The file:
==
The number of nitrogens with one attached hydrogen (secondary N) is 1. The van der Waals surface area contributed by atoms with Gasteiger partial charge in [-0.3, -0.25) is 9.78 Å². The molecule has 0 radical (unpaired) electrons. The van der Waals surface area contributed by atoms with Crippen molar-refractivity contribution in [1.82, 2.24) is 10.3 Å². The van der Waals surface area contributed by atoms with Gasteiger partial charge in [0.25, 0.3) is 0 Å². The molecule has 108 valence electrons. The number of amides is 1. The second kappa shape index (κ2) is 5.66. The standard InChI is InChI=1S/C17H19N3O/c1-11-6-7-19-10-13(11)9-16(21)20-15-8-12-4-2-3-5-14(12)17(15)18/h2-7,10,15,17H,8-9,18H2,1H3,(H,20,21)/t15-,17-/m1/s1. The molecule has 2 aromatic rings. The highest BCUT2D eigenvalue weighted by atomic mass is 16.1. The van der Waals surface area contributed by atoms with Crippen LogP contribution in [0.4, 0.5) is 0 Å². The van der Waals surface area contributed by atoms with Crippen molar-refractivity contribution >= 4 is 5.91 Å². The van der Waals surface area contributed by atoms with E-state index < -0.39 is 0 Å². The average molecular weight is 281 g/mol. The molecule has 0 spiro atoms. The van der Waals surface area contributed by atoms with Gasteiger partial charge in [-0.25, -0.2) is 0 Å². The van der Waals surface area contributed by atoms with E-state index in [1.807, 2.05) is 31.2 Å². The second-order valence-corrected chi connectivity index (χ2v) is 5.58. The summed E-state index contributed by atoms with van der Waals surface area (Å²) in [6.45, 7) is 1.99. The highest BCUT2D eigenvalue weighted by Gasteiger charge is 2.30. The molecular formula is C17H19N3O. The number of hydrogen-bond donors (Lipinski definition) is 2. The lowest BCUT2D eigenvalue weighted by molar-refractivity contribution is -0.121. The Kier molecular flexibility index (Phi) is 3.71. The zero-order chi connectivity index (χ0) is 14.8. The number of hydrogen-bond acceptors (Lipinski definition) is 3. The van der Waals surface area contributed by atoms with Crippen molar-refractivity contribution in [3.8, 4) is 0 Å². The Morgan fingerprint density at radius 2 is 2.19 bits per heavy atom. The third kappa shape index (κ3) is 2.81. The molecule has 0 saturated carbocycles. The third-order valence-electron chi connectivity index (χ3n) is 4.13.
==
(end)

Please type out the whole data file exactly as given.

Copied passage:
The number of nitrogens with one attached hydrogen (secondary N) is 1. The van der Waals surface area contributed by atoms with Gasteiger partial charge in [-0.3, -0.25) is 9.78 Å². The molecule has 0 radical (unpaired) electrons. The van der Waals surface area contributed by atoms with Crippen molar-refractivity contribution in [1.82, 2.24) is 10.3 Å². The van der Waals surface area contributed by atoms with Gasteiger partial charge in [0.25, 0.3) is 0 Å². The molecule has 108 valence electrons. The number of amides is 1. The second kappa shape index (κ2) is 5.66. The standard InChI is InChI=1S/C17H19N3O/c1-11-6-7-19-10-13(11)9-16(21)20-15-8-12-4-2-3-5-14(12)17(15)18/h2-7,10,15,17H,8-9,18H2,1H3,(H,20,21)/t15-,17-/m1/s1. The molecule has 2 aromatic rings. The highest BCUT2D eigenvalue weighted by atomic mass is 16.1. The van der Waals surface area contributed by atoms with Crippen LogP contribution in [0.4, 0.5) is 0 Å². The van der Waals surface area contributed by atoms with Crippen molar-refractivity contribution >= 4 is 5.91 Å². The van der Waals surface area contributed by atoms with E-state index < -0.39 is 0 Å². The average molecular weight is 281 g/mol. The molecule has 0 spiro atoms. The van der Waals surface area contributed by atoms with Gasteiger partial charge in [-0.25, -0.2) is 0 Å². The van der Waals surface area contributed by atoms with E-state index in [1.807, 2.05) is 31.2 Å². The second-order valence-corrected chi connectivity index (χ2v) is 5.58. The summed E-state index contributed by atoms with van der Waals surface area (Å²) in [6.45, 7) is 1.99. The highest BCUT2D eigenvalue weighted by Gasteiger charge is 2.30. The molecular formula is C17H19N3O. The number of hydrogen-bond donors (Lipinski definition) is 2. The lowest BCUT2D eigenvalue weighted by molar-refractivity contribution is -0.121. The Kier molecular flexibility index (Phi) is 3.71. The zero-order chi connectivity index (χ0) is 14.8. The number of hydrogen-bond acceptors (Lipinski definition) is 3. The van der Waals surface area contributed by atoms with Crippen molar-refractivity contribution in [3.8, 4) is 0 Å². The Morgan fingerprint density at radius 2 is 2.19 bits per heavy atom. The third kappa shape index (κ3) is 2.81. The molecule has 0 saturated carbocycles. The third-order valence-electron chi connectivity index (χ3n) is 4.13.